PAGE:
CALGARY — Alberta Premier Rachel Notley has some advice for the next leader of Saskatchewan: handle the economy differently than the government has under current premier Brad Wall.
The governing Saskatchewan Party is to choose a new leader later this month to replace Wall, who announced last summer that he was leaving politics.
Wall rose to national prominence for his down-to-earth style, sharp wit and, more recently, his willingness to lock horns with Ottawa.
The conservative politician has also been known to trade jabs with his left-leaning Alberta counterpart on everything from provincial budgets to beer taxes.
There's also been an interprovincial spat over Saskatchewan banning Alberta licence plates on trucks working on future government road and infrastructure projects.
Notley said whoever wins the Saskatchewan Party's leadership race can learn a thing or two from Alberta.
"I believe that the advice I'd give to the new premier is to look at the facts, look at the data, look at the reporting on economic activity and reconsider the approach they've taken up 'til now, because one province is making its way out of a recession and one is not," Notley said Thursday during a visit to Calgary's Minhas Micro Brewery.
The brewery said it has been able to grow its business thanks to NDP policies.
"One province is adding tens of thousands of new jobs; one province is losing jobs. I would suggest that they should look at the data and start drawing some different conclusions."
Wall responded to Notley's comments with a few rhetorical jabs of his own.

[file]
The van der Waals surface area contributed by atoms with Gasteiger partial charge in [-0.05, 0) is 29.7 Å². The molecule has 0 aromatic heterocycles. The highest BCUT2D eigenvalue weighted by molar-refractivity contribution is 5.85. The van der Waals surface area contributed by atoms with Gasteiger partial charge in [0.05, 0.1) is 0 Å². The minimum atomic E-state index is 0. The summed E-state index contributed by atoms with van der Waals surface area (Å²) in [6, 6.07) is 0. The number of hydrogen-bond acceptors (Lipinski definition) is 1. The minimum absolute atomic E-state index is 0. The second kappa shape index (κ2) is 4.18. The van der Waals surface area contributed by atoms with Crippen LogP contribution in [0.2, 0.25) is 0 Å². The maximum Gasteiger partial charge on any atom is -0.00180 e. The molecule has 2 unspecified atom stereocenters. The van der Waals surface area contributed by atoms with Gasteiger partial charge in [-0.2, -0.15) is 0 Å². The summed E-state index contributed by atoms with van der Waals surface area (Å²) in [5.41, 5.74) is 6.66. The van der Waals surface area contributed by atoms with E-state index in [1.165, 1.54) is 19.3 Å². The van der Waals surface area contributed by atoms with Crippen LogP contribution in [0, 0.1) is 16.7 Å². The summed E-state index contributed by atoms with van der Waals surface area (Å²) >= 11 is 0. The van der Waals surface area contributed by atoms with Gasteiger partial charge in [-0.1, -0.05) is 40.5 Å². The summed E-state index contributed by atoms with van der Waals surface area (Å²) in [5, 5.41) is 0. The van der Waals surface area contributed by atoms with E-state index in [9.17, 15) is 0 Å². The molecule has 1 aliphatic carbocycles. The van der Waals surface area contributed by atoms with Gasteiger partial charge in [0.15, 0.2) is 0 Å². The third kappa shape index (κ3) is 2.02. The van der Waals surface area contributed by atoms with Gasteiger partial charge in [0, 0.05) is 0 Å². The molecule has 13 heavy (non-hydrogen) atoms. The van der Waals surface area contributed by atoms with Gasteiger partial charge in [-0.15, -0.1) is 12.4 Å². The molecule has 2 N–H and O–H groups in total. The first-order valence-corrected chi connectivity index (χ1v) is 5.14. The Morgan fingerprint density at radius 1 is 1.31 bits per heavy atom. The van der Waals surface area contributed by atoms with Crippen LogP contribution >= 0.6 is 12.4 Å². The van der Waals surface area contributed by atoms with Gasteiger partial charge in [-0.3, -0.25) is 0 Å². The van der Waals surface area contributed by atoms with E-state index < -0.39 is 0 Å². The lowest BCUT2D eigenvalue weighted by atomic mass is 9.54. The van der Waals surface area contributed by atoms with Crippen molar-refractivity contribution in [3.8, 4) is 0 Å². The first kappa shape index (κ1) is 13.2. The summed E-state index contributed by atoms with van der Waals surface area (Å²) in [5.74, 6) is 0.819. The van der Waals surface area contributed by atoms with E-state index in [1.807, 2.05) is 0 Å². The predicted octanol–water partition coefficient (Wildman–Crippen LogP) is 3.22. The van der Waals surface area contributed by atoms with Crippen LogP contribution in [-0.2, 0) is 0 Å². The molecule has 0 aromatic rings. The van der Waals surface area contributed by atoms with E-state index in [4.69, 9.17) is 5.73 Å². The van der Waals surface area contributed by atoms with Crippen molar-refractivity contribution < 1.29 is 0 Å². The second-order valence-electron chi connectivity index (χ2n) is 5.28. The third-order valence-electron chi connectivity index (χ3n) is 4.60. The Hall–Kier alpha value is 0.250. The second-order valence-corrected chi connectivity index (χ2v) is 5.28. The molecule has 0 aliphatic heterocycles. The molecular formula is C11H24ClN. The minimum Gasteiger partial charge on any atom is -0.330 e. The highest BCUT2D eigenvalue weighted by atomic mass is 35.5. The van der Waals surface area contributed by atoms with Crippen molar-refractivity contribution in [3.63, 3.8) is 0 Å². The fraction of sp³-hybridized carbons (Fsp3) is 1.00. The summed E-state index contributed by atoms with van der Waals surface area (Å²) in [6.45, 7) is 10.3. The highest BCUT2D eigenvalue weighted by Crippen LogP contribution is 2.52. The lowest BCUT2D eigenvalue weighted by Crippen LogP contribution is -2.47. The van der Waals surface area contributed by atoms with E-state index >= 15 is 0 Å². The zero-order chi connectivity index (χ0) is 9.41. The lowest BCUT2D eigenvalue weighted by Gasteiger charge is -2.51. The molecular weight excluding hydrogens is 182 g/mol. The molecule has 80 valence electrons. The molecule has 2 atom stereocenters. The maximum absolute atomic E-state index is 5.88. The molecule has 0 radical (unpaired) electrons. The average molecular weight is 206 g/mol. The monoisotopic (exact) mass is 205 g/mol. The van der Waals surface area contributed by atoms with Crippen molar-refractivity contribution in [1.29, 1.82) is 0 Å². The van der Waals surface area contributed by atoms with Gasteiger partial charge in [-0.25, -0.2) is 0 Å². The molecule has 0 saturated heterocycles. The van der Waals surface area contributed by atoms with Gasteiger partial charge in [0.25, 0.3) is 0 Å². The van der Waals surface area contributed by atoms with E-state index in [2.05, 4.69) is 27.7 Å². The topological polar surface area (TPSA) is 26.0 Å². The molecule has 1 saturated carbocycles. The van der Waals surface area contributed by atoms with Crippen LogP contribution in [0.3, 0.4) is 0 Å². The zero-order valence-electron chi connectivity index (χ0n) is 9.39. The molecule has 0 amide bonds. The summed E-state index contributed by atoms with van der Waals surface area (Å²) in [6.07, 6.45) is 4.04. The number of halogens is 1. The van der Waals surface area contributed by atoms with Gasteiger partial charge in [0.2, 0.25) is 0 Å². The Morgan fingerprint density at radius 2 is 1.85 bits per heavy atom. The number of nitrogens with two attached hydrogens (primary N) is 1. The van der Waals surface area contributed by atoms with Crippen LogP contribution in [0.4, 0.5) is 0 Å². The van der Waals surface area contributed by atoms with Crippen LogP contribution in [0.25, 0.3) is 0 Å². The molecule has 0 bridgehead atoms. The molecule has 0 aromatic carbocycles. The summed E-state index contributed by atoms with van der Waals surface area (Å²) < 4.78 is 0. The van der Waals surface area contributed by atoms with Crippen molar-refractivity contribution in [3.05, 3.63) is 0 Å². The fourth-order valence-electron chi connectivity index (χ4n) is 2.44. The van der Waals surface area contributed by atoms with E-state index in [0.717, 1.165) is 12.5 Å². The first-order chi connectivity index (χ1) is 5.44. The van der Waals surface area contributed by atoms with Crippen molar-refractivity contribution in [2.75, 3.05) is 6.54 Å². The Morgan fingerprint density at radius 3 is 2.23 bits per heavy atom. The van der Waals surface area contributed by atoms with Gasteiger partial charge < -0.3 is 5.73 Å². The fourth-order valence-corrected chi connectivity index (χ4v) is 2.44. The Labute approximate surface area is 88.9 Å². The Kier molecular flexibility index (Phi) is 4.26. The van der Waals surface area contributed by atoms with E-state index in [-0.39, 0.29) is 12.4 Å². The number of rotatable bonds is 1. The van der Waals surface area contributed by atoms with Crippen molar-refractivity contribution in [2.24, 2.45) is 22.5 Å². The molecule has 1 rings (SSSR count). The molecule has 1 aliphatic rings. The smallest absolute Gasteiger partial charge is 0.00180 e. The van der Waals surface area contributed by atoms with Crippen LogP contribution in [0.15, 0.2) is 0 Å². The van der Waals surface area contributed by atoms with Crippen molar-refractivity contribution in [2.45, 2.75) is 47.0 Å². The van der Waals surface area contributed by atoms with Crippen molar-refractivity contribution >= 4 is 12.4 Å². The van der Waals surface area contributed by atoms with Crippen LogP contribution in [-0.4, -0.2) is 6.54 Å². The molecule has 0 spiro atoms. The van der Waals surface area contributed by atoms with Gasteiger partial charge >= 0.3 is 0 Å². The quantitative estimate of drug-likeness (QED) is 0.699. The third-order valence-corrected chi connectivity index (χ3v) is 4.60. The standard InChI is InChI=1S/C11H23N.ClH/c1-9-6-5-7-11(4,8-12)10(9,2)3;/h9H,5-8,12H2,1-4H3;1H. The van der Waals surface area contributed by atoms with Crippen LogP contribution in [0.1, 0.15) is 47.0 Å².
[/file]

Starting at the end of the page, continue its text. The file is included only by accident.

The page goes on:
He said his advice to his successor will be to not listen to an NDP premier who imposed a carbon tax on her oil-dependent economy and is presiding over an annual $10 billion deficit.
One province is adding tens of thousands of new jobs; one province is losing jobs. I would suggest that they should look at the data and start drawing some different conclusions.Alberta Premier Rachel Notley
Wall also accused Notley of not standing up to the federal government.
"Rather than defend her province against carbon taxes imposed by the Trudeau government, this is a premier who actually called her own province 'Canada's embarrassing cousin that nobody wants to talk about,'" Wall said in a statement Thursday night.
"Well I am proud to talk about both Alberta and Saskatchewan and their huge contribution to the country. If her government is not prepared to defend the interests of Alberta, we are happy to help."
Five candidates who hope to lead the Saskatchewan Party face a vote on Jan. 27 in Saskatoon.